Pollution Liability

Filling the E-Waste Insurance Gap

Recyclers and manufacturers often fail to obtain the liability protection they need.
By: | February 19, 2015

The technology industry cultivates a popular impression of itself as “clean,” with products packaged in spotless white boxes, but the manufacture — and ultimate disposal — of these products is far from clean and carries considerable risk.

For example, older circuit boards contain lead, tin, cadmium and mercury, which are regulated as hazardous waste and can cause contamination when released, said Bill McElroy, senior vice president, Liberty International Underwriters. Such contamination is difficult and expensive to remediate.

“We insure our clients against the risk that they make their neighbors sick or contaminate the environment,” he said.

Most e-waste recycling is about getting valuable rare earth minerals out of electronics for reuse in new products.

Less-valuable plastic components and metals are also recovered and recycled, but the unusable waste is landfilled or incinerated, a process that may release gasses into the air or toxins into groundwater.

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E-waste recyclers often believe their general liability policies cover any accidental releases, only to find out too late that their total pollution exclusion leaves them liable — and pollution claims tend to be very high-ticket incidents.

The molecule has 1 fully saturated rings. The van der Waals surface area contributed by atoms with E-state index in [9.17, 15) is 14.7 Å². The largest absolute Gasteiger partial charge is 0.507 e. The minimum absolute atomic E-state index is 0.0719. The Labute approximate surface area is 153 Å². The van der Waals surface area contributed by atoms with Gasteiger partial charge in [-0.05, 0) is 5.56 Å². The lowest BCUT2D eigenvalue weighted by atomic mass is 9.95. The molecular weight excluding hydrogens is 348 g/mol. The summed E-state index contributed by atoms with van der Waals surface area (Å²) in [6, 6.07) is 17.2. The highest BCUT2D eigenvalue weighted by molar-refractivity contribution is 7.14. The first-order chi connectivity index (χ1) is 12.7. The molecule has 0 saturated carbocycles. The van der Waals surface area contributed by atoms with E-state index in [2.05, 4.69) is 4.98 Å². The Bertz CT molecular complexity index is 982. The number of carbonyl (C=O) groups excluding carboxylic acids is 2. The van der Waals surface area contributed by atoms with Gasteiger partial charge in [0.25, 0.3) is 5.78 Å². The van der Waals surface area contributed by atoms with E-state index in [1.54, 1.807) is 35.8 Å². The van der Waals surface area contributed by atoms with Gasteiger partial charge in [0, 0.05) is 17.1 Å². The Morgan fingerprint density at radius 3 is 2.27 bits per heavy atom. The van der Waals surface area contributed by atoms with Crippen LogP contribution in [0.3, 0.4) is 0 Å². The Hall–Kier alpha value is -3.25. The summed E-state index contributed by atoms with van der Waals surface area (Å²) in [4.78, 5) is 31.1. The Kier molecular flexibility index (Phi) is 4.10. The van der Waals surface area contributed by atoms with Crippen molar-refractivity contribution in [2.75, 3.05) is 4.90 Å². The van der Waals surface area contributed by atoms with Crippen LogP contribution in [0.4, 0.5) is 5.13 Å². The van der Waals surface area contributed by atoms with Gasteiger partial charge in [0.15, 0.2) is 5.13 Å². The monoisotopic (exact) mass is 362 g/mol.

“I wouldn’t recommend anyone in the waste management business not have pollution insurance,” McElroy said.

Elizabeth Bannister, managing director, Marsh, suggested that electronics recyclers look hard at the language in their general liability coverage. The standard coverage is likely to include a pollution exclusion that includes “materials to be recycled, reconditioned or reclaimed.”

If that is the situation, she said, such recyclers should consider filling the gap with affirmative coverage for pollution liability.

Recyclers may not understand that insurers define their products as “pollutants” or “hazardous materials,” since the EPA and other regulatory bodies use different definitions, said Ross Fields, manager of the e-waste insurance program at Leavitt Group.

But since recyclers’ business is the waste stream, nearly everything they touch is a “pollutant,” and the insurance industry considers their “product” to be a pollutant until it reaches its final point of destruction or reuse, he said.

These semantic nuances have big implications for potential liability.

The provision in a general liability policy covering “products and completed operations” would not cover bodily injury or property damage arising out of their product: pollution. A company in electronics recycling needs products pollution liability, experts said.

It’s also important for producers of materials to make sure their downstream e-waste recyclers have environmental liability coverage, said Matthew Pateidl, vice president, environmental risk, Lockton.

“Vet your vendors,” he said.

Susannah Levine writes about health care, education and technology. She can be reached at [email protected]

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The R&I Editorial Team can be reached at [email protected]